Many families are struggling to put food on the table as the coronavirus lockdown robs them of their income. A report by food bank charities points to an alarming rise in the number of people in need of essential supplies. How are they coping and what more can be done to help?
“We have gone without meals so the children can eat. It isn’t nice when you are feeling hungry and you open the cupboard and there is nothing in there for you.”
Amie Smith and her partner Marcus were just about getting by before the coronavirus lockdown. Now they have had to give up their zero hours contract jobs and are relying on universal credit payments, food vouchers from the government and the occasional food parcel from local schools.
Their biggest daily struggle is finding enough food in the shops for their four children, aged two to 13.
The family is getting by on a weekly food budget of about £30. The children are entitled to free school meals, which translate into food vouchers during lockdown, but they can’t find anywhere to spend them. Amie says she has about £200 worth of vouchers, from the government’s free school meal voucher scheme.
But none of them is for stores in her south London neighbourhood and she is unable to use public transport during the pandemic for health reasons. She is frustrated by the offer of vouchers from what she sees as upmarket stores like Marks & Spencer and Waitrose.
“I don’t think I have ever set foot in a Waitrose in my life,” she said.
Their car has broken down, so they find themselves using local convenience stores – which charge higher prices.
“It’s becoming very expensive. I just paid £5 for 30 eggs. That was the cheapest we could find.”
Labour is calling on the government to “expand which shops are able to accept free school meal vouchers to include those supermarkets most present in our poorest communities”.
Under the current scheme, run by private contractor Edenred, every eligible child is entitled to £15 a week in vouchers for food from a selection of supermarkets: Aldi, McColl’s, Morrisons, Tesco, Sainsbury’s, Asda, Waitrose and M&S.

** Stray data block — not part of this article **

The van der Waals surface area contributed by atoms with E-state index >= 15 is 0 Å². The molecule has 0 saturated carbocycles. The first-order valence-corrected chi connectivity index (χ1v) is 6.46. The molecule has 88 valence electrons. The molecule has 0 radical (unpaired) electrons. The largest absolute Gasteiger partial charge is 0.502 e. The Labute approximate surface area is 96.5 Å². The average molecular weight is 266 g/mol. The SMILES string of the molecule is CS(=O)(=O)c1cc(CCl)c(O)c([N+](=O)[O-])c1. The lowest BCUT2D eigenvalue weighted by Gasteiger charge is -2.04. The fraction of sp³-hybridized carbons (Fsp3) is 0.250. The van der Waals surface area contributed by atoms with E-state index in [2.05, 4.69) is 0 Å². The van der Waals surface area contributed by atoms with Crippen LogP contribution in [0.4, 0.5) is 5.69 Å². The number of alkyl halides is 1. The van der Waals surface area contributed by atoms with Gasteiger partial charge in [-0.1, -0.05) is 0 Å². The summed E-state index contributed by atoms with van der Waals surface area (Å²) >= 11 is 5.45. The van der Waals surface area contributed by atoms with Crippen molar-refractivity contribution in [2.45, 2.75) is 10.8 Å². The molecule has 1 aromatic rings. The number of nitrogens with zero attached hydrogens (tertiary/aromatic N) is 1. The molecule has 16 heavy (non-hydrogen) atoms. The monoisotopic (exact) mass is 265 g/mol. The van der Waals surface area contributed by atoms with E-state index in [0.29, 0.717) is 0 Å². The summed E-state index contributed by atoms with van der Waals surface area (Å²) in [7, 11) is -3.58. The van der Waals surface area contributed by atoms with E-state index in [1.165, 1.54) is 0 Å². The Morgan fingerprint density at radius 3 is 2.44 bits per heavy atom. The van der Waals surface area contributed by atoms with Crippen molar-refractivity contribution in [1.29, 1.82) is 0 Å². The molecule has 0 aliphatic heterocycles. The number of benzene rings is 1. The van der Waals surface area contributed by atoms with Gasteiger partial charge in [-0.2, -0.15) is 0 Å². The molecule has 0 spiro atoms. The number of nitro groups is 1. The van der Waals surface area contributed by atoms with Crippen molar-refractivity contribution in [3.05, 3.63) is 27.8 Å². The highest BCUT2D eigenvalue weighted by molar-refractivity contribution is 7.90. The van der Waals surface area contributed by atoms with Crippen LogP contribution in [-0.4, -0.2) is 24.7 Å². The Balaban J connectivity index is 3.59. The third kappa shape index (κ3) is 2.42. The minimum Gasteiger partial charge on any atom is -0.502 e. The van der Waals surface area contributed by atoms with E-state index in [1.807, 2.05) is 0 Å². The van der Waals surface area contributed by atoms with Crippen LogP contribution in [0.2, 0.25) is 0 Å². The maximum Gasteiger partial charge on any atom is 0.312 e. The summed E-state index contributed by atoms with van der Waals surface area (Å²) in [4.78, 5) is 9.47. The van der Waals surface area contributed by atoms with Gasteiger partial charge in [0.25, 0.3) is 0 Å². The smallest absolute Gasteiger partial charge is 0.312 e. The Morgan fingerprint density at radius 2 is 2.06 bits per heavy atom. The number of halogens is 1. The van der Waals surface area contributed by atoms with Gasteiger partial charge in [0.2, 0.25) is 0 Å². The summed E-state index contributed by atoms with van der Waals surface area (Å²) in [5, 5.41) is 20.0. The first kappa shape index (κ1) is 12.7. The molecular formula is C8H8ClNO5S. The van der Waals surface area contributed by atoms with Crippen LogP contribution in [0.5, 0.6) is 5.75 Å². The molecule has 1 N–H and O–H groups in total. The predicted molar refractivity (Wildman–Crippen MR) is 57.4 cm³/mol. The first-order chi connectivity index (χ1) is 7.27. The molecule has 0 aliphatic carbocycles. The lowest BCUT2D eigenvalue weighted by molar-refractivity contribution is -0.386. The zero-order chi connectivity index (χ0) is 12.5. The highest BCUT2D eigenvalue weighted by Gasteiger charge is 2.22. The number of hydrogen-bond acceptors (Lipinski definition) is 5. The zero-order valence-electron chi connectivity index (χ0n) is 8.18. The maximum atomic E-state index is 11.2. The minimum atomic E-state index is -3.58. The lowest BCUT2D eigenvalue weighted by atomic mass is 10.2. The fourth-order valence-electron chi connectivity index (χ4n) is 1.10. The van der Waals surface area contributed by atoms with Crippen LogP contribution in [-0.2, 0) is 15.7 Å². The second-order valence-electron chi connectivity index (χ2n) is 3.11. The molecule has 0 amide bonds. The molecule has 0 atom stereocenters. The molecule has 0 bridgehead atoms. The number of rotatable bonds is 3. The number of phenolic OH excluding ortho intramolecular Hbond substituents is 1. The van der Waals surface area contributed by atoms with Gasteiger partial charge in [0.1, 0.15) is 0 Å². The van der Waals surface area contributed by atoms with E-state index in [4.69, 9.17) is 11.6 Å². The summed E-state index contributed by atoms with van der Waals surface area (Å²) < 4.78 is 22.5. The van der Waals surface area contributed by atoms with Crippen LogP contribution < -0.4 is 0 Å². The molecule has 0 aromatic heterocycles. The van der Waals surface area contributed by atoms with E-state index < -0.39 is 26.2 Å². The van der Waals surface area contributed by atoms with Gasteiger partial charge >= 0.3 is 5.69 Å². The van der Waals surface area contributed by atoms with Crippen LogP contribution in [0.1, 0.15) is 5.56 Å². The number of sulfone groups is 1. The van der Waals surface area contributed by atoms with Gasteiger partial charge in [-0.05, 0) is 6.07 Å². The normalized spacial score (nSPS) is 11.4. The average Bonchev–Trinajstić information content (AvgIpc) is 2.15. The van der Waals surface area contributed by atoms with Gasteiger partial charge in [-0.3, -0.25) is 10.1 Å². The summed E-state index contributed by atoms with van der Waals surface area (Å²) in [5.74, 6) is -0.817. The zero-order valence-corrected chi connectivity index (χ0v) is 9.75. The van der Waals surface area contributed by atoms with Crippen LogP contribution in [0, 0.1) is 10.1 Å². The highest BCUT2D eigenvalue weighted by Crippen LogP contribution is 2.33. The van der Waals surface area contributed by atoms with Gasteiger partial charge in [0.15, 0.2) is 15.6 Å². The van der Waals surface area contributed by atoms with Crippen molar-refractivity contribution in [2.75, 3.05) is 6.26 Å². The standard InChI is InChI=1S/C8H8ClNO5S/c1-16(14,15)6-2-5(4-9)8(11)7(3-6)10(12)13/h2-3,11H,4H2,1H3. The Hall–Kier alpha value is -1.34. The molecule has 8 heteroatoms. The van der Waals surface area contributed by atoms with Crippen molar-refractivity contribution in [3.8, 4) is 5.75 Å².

The government says it recognises it may not be convenient for some families to visit one of these shops. It is “working to see if additional supermarkets can be added to this list”. In the meantime, it is advising schools to prepare food parcels for pupils on free meals.
Many families – who may not have children on free school meals – are turning to food banks for essential supplies. This is putting an enormous strain on charities that provide them.
A new report by the UK’s biggest food bank network, the Trussell Trust, said it handed out 81% more emergency food parcels in the last two weeks of March, than at the same time last year. People struggling with the amount of income they were receiving from working or benefits was the main reason for the increase, the trust said.
“Like a tidal wave gathering pace, an economic crisis is sweeping towards us, but we don’t all have lifeboats,” said chief executive Emma Revie.
Sonya Johnson, who runs Ediblelinks, an independent food bank in Warwickshire, has noticed a big increase in families with previously comfortable incomes seeking help.
“There are fresh faces coming through the door,” she said. “People who really don’t want to be here, who have never used a food bank but suddenly find themselves at a point of crisis.”
These new clients tend to be small-business owners, or sole traders, such a hairdressers or cafe proprietors. They are waiting for universal credit payments or money from the government’s business loan scheme. The food bank has experienced a 20% increase in demand week-on-week since coronavirus took hold.
What can be done?
Extreme financial hardship exists even outside a global pandemic. Debt charity Christians Against Poverty says one in 10 of its clients live without a bed or mattress, or skip meals on a daily basis. It, and others in the sector, fear coronavirus will mean more people living like this – perhaps for the first time.
Payment “holidays” put off, rather than cancel, regular bills such as rent or council tax. There is concern people are simply piling up unmanageable debt for the future.
But there is support. Credit unions can offer low-cost loans for small amounts. People are also donating generously in this crisis and some of that money is given in grants so those in crippling hardship can put food on the table.
No government has had to cope with a crisis on this scale in peacetime and poverty campaigners have welcomed actions to help those in most need, through the benefits system. But a group of charities, including the Trussell Trust, is calling now for a coronavirus emergency income support scheme.
They say many families need money urgently, to prevent them being from being “swept into destitution”.
A government spokesman said it was “committed to supporting all those affected… through these unprecedented times”.
“We’ve implemented an enormous package of measures to do so, including income protection schemes and mortgage holidays For those in most need, we’ve injected more than £6.5bn into the welfare system, including an increase to universal credit of up to £1,040 a year. No-one has to wait five weeks for money as urgent payments are available.”
Amie and Marcus are just about managing to feed their children each day. But they are worried what the future holds, if they can’t get back to work soon.
“There have been times when we have had nothing but maybe beans on toast to give them,” says Amie. “We have to remind ourselves that there are people out there with absolutely nothing. We should be grateful for what we have.”